Users Are Concerned about The Privacy of App Authentication in macOS, But Apple Speaks Out

After a long wait of several months since Apple presented it during the Worldwide Developers Conference, the macOS Big Sur operating system was finally released for the public last Thursday (November 12). Fans have plenty of reasons to be excited, although some Mac users had been complaining about not having the possibility of opening apps during internet connection.

macOS Big Sur is the successor to macOS Catalina and also the 17th major release of macOS, meaning Apple’s operating system for Macintosh computers. Big Sur stands out for bringing new features for Maps and Messages, the biggest update for Safari, and a refined new design. Another remarkable aspect is that macOS Big Sur is the first macOS version to support Macs packed with ARM-based processors.

The macOS generates non-encrypted OCSP traffic

Security researcher Jeffrey Paul raised privacy and security concerns about Macs, adding emphasis that the OCSP traffic is not encrypted. This means it could be seen by ISPs.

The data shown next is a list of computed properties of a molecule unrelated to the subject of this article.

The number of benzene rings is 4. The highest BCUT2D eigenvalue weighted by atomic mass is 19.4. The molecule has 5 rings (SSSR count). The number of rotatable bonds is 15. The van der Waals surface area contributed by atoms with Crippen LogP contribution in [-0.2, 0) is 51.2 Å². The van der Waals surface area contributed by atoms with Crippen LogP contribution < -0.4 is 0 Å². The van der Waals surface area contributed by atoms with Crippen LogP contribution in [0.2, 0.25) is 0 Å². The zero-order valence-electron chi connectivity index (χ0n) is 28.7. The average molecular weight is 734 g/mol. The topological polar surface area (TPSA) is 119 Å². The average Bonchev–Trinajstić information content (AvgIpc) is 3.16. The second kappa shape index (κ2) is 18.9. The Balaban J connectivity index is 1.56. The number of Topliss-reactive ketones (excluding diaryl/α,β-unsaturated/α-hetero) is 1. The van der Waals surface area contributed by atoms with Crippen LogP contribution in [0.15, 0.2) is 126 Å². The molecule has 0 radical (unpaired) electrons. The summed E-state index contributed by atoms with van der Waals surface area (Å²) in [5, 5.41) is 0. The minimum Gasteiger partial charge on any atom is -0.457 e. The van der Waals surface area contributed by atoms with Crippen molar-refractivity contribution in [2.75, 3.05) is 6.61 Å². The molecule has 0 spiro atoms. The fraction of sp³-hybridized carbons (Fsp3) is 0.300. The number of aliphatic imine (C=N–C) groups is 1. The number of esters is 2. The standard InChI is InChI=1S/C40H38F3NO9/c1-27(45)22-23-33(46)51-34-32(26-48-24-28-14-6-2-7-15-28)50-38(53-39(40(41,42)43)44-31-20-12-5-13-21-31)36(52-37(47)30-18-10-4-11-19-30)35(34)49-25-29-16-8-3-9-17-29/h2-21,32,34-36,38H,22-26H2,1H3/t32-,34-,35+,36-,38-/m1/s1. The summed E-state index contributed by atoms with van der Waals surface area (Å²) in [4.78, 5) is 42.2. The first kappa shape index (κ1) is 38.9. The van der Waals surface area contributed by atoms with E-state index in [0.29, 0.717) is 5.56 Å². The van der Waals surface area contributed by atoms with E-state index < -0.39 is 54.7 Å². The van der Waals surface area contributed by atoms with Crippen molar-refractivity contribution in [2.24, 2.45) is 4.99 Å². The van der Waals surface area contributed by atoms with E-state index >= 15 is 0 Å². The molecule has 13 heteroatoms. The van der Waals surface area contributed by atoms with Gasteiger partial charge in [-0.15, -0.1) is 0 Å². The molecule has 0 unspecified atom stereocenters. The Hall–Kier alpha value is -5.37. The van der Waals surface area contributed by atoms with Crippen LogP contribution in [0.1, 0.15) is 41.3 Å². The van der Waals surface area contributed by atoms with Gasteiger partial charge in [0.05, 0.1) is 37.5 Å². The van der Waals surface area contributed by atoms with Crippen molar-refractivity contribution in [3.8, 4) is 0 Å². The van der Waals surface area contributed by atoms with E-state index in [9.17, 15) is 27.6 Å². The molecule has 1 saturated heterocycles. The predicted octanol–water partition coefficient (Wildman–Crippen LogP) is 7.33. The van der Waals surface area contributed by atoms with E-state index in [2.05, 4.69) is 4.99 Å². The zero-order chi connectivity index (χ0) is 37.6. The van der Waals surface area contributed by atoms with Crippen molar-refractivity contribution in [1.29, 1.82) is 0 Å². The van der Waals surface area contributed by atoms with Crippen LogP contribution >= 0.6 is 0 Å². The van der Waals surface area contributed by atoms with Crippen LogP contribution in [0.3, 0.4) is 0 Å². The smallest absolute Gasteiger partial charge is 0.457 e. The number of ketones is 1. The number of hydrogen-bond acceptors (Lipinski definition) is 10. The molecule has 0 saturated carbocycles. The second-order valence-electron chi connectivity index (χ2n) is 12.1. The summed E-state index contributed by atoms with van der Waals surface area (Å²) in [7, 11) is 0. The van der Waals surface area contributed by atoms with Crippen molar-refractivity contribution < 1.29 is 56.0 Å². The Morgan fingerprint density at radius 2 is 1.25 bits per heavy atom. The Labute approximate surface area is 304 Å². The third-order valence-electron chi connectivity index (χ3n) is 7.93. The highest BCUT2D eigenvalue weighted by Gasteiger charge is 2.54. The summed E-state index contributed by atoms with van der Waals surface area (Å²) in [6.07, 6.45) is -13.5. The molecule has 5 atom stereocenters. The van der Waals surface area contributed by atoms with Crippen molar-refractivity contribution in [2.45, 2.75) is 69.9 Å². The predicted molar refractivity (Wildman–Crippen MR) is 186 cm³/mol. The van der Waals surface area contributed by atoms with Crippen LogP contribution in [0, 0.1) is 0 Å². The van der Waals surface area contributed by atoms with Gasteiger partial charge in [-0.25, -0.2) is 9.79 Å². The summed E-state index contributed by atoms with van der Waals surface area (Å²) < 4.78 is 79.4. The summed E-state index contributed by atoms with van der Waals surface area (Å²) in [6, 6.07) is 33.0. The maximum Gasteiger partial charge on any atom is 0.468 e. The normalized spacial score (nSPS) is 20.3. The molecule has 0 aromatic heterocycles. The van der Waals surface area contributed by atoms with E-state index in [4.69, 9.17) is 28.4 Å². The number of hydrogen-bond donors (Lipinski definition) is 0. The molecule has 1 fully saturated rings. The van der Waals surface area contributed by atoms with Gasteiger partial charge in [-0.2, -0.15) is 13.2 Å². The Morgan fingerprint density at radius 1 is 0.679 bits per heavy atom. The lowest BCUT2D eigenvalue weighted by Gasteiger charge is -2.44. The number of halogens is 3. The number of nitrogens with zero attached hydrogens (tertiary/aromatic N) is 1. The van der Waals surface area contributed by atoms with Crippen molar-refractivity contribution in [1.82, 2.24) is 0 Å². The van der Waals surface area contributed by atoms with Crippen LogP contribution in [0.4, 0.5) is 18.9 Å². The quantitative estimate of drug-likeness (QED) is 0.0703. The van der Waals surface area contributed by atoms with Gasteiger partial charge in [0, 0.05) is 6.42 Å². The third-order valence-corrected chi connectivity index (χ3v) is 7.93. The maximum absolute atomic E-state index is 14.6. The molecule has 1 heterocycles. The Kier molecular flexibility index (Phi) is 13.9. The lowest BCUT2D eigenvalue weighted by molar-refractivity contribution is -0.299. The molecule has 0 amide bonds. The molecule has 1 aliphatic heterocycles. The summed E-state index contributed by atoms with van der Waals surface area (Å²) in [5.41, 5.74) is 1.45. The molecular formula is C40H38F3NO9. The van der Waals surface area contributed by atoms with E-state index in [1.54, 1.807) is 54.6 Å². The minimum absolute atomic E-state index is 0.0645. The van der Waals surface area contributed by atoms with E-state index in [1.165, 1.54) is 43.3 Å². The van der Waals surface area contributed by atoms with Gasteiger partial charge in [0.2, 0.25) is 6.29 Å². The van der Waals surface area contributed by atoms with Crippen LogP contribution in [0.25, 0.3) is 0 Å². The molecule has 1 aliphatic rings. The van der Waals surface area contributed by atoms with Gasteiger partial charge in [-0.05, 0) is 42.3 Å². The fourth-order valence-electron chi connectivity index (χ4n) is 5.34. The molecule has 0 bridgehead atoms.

Apple has provided some answers on the matter by updating the “Safely open apps on your Mac” support document. The new “Privacy protections” section from the support document is crystal clear:

“macOS has been designed to keep users and their data safe while respecting their privacy.”

The document further says:

“Gatekeeper performs online checks to verify if an app contains known malware and whether the developer’s signing certificate is revoked. We have never combined data from these checks with information about Apple users or their devices. We do not use data from these checks to learn what individual users are launching or running on their devices.”

Apple clarifies that user-specific data is not gathered during the security check, which means that Mac users now have enough reasons to stay calm. Apple has it all under control, and it couldn’t have been otherwise for such a prestigious company.


Andrew is half-human, half-gamer. He’s also a science fiction author writing for BleeBot.

Andrew Vincent
Andrew is half-human, half-gamer. He's also a science fiction author writing for BleeBot.